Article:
Today’s attempts to malign Haiti stand as only the latest in a long line of hegemony and oppression against this Caribbean island nation. January 1, 1804 is Haitian Independence Day, and Haitian attorney Ezili Dantò honors and remembers Janjak Desalin (Jean Jacques Dessalines), Haiti’s Liberator and founding father, as well as the indigenous army, and women who influenced him. Janjak’s ideals and legacy lives on – Nou la!
Tag: African diaspora
An exhibition by artist Cristóbal Valecillos in Los Angeles invoked the Dancing Devils of Yare, a 400-year old Venezuelan tradition celebrating life, the triumph of good over evil, and renewal. His provocative interpretation of the diablo masks, hand-sculpted from repurposed waste materials, takes aim at culture and consumption in the US, a plea for overcoming.
Fela Kuti, Nigerian music legend, political insurrectionist and provocateur against the corporate and missionary sell-out of African wisdom and religion, ending up in jail and tortured…and loved by the African people. Here, Jamaican-born, Africa-based writer Lindsay Barrett puts us on Fela’s life path, his wild and unstructured Afrobeat sound, the commune, the wives, and the push against the Nigerian military dictatorship.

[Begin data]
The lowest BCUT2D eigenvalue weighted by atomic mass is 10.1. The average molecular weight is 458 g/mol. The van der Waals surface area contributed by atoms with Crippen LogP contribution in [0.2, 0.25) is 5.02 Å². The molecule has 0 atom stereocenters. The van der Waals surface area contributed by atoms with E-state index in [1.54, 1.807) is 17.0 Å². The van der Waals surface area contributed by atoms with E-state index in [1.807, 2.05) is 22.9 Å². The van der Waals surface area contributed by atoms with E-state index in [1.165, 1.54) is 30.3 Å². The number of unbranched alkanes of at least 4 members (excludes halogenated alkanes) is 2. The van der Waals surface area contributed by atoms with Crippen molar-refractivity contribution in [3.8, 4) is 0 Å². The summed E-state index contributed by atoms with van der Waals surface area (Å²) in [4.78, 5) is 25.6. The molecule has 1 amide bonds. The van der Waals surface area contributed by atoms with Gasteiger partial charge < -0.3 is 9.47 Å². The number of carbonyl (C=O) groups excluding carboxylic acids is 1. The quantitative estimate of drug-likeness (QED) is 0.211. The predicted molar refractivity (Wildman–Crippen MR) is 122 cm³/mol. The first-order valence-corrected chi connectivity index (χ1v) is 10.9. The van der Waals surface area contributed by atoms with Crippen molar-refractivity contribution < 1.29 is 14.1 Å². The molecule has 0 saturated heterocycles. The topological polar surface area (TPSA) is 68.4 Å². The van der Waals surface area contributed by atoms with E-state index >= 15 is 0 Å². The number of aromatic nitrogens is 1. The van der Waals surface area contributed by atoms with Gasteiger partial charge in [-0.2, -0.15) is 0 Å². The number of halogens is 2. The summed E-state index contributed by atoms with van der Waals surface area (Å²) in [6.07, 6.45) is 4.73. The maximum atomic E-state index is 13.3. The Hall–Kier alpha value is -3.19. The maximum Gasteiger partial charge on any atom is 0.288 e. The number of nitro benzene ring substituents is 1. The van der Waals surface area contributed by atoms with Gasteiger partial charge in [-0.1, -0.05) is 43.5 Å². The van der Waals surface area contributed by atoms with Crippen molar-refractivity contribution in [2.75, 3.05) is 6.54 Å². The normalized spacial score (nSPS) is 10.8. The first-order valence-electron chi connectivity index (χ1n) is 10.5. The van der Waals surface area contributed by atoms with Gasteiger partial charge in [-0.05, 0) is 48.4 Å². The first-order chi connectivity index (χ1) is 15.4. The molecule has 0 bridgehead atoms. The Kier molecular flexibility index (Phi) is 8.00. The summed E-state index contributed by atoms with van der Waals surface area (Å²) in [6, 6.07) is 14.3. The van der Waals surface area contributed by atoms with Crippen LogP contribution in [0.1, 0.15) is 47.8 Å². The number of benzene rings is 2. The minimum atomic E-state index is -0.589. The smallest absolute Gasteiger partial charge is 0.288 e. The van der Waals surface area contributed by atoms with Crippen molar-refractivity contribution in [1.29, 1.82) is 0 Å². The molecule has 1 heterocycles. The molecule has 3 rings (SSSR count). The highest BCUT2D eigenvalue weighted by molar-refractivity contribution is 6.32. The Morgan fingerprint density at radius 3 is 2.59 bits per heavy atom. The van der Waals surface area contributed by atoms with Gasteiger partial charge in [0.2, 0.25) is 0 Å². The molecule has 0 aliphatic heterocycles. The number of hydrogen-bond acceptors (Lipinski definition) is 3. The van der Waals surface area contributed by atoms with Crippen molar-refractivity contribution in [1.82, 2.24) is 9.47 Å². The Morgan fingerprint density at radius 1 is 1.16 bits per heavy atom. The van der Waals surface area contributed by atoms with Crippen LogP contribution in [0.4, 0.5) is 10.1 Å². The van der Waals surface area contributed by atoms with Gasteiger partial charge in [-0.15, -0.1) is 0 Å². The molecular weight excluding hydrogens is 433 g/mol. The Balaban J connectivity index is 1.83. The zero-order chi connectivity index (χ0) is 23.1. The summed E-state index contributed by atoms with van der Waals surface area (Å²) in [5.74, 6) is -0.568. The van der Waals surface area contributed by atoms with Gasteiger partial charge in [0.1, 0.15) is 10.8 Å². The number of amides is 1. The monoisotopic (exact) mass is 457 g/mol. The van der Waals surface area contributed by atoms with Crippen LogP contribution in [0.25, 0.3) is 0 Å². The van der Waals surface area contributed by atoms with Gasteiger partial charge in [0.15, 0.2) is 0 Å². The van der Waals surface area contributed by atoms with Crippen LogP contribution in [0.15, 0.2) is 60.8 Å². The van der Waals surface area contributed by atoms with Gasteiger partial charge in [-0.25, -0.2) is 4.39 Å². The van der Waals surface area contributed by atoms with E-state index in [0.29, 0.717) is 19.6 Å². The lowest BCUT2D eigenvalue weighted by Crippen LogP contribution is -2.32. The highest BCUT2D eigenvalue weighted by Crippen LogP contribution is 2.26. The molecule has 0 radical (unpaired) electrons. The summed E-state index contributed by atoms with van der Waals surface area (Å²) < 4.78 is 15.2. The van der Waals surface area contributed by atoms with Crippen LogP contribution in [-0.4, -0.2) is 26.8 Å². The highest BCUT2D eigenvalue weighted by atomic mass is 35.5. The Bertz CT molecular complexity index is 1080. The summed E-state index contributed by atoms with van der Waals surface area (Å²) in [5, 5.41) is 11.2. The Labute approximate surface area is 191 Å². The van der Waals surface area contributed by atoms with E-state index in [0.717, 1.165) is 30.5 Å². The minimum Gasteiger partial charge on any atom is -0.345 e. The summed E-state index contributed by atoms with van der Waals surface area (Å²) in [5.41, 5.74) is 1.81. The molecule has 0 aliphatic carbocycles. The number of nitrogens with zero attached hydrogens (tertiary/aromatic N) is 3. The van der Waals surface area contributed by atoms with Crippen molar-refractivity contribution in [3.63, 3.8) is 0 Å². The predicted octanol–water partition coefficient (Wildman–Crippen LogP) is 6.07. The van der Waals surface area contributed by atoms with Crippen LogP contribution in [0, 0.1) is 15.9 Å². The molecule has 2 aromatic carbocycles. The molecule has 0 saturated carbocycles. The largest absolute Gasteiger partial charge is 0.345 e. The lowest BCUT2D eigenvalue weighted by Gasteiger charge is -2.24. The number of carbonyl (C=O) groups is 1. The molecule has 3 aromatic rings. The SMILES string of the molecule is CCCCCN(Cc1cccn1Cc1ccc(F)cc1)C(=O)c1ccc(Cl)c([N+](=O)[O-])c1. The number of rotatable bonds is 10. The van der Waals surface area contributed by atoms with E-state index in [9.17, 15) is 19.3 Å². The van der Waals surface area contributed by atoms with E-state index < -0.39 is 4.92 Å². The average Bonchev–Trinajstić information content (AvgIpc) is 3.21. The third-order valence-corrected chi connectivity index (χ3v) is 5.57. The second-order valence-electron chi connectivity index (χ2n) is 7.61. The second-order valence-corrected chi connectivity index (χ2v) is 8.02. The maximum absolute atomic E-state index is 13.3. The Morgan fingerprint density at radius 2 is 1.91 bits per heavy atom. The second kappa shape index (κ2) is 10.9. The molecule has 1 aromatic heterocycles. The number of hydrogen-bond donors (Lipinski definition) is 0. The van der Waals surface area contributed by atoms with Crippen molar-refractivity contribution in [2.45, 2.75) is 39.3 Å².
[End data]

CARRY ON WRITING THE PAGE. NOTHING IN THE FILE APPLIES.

Anansi, the trickster from the folktales of the Ashanti of West Africa, takes the shape of a spider who goes to the sky god to buy his stories to share with the world. Anansi’s stories would become popular through the African diaspora all over the Caribbean and southern US. Here is an animated retelling called “Anansi and the Stories of the Sky God.”